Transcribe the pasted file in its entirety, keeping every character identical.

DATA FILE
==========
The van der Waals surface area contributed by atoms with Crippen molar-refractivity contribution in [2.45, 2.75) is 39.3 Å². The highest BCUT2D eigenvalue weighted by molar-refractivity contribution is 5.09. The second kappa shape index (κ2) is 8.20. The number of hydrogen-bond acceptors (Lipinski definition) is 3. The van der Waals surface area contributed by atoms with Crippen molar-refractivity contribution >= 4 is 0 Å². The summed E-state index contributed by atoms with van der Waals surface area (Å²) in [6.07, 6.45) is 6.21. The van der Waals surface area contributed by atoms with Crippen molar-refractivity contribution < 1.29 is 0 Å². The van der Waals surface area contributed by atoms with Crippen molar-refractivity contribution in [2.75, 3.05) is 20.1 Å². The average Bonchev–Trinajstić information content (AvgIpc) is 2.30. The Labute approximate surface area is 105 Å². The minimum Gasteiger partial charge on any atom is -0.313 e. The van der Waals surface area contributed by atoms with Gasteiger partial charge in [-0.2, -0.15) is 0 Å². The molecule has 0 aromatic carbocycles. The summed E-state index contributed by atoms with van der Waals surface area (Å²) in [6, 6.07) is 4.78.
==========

The van der Waals surface area contributed by atoms with Crippen molar-refractivity contribution in [2.45, 2.75) is 39.3 Å². The highest BCUT2D eigenvalue weighted by molar-refractivity contribution is 5.09. The second kappa shape index (κ2) is 8.20. The number of hydrogen-bond acceptors (Lipinski definition) is 3. The van der Waals surface area contributed by atoms with Crippen molar-refractivity contribution >= 4 is 0 Å². The summed E-state index contributed by atoms with van der Waals surface area (Å²) in [6.07, 6.45) is 6.21. The van der Waals surface area contributed by atoms with Crippen molar-refractivity contribution < 1.29 is 0 Å². The van der Waals surface area contributed by atoms with Crippen molar-refractivity contribution in [2.75, 3.05) is 20.1 Å². The average Bonchev–Trinajstić information content (AvgIpc) is 2.30. The Labute approximate surface area is 105 Å². The minimum Gasteiger partial charge on any atom is -0.313 e. The van der Waals surface area contributed by atoms with Gasteiger partial charge in [-0.2, -0.15) is 0 Å². The molecule has 0 aromatic carbocycles. The summed E-state index contributed by atoms with van der Waals surface area (Å²) in [6, 6.07) is 4.78.